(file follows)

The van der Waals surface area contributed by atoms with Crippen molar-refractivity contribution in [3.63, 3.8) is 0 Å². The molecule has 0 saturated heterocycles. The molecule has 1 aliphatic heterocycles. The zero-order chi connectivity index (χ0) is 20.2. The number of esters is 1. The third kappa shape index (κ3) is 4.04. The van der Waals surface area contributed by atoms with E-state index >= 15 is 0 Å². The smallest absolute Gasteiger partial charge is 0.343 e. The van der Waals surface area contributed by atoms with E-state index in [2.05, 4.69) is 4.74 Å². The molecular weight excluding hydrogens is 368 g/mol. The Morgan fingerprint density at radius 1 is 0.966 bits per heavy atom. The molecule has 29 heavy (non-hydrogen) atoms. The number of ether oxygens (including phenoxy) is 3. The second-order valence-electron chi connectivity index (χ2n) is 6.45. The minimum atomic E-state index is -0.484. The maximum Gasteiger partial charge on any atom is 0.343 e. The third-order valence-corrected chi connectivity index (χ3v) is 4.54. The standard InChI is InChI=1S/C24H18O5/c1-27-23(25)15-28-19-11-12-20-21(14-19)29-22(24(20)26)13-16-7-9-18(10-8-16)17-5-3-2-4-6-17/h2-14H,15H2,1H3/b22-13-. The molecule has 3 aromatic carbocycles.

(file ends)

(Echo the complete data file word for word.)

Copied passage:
The van der Waals surface area contributed by atoms with Crippen molar-refractivity contribution in [3.63, 3.8) is 0 Å². The molecule has 0 saturated heterocycles. The molecule has 1 aliphatic heterocycles. The zero-order chi connectivity index (χ0) is 20.2. The number of esters is 1. The third kappa shape index (κ3) is 4.04. The van der Waals surface area contributed by atoms with E-state index >= 15 is 0 Å². The smallest absolute Gasteiger partial charge is 0.343 e. The van der Waals surface area contributed by atoms with E-state index in [2.05, 4.69) is 4.74 Å². The molecular weight excluding hydrogens is 368 g/mol. The Morgan fingerprint density at radius 1 is 0.966 bits per heavy atom. The molecule has 29 heavy (non-hydrogen) atoms. The number of ether oxygens (including phenoxy) is 3. The second-order valence-electron chi connectivity index (χ2n) is 6.45. The minimum atomic E-state index is -0.484. The maximum Gasteiger partial charge on any atom is 0.343 e. The third-order valence-corrected chi connectivity index (χ3v) is 4.54. The standard InChI is InChI=1S/C24H18O5/c1-27-23(25)15-28-19-11-12-20-21(14-19)29-22(24(20)26)13-16-7-9-18(10-8-16)17-5-3-2-4-6-17/h2-14H,15H2,1H3/b22-13-. The molecule has 3 aromatic carbocycles.